“Most Europeans now live digital lives and they are hungry for more,” says European Commissioner Neelie Kroes. Indeed, 62% of people aged 16-74 in Europe use the internet every day, according to the EU’s latest “digital scoreboard” recently unveiled by Kroes.
For those who spend their lives tethered to a variety of internet-enabled devices, it begs the question: What do the other 38% do all day? And what to make of the 20% of Europeans who—as strange as it sounds—have never used the internet?
As we noted when writing about internet refuseniks in the US, age, education, and income are all important factors in how much people use the internet. And like the US, the EU is keen to expand web access by promoting faster and more affordable broadband, 4G mobile access, better rural connections, and the like. The trends in the EU are moving in the right direction (see chart above), although the bloc still lags the US in getting people online—only 15% of Americans have never used the internet.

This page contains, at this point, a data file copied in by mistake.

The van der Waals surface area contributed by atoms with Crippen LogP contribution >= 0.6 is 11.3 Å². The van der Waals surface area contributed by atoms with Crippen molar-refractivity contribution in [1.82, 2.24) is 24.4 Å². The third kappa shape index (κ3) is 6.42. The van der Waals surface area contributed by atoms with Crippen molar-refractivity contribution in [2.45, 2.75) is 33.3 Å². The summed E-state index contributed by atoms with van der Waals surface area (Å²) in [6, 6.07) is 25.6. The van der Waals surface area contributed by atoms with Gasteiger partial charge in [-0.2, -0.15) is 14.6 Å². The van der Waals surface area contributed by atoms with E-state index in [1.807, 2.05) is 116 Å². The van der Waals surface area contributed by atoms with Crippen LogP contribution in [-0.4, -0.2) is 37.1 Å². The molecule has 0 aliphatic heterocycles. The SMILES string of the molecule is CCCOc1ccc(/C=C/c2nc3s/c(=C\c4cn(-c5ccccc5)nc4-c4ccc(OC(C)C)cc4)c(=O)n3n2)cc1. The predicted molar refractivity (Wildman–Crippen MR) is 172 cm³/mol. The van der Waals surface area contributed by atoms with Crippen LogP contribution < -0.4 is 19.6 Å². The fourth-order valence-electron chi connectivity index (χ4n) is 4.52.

But the biggest barrier to internet ubiquity is out of the hands of government officials. Nearly half of European households without internet access say, simply, that it is “not needed.”
And like most things on the continent, there is wide variation in internet use between countries. Only 4% of Danes and Swedes have never used the internet, while the always-offline life is the norm for 42% of Romanians.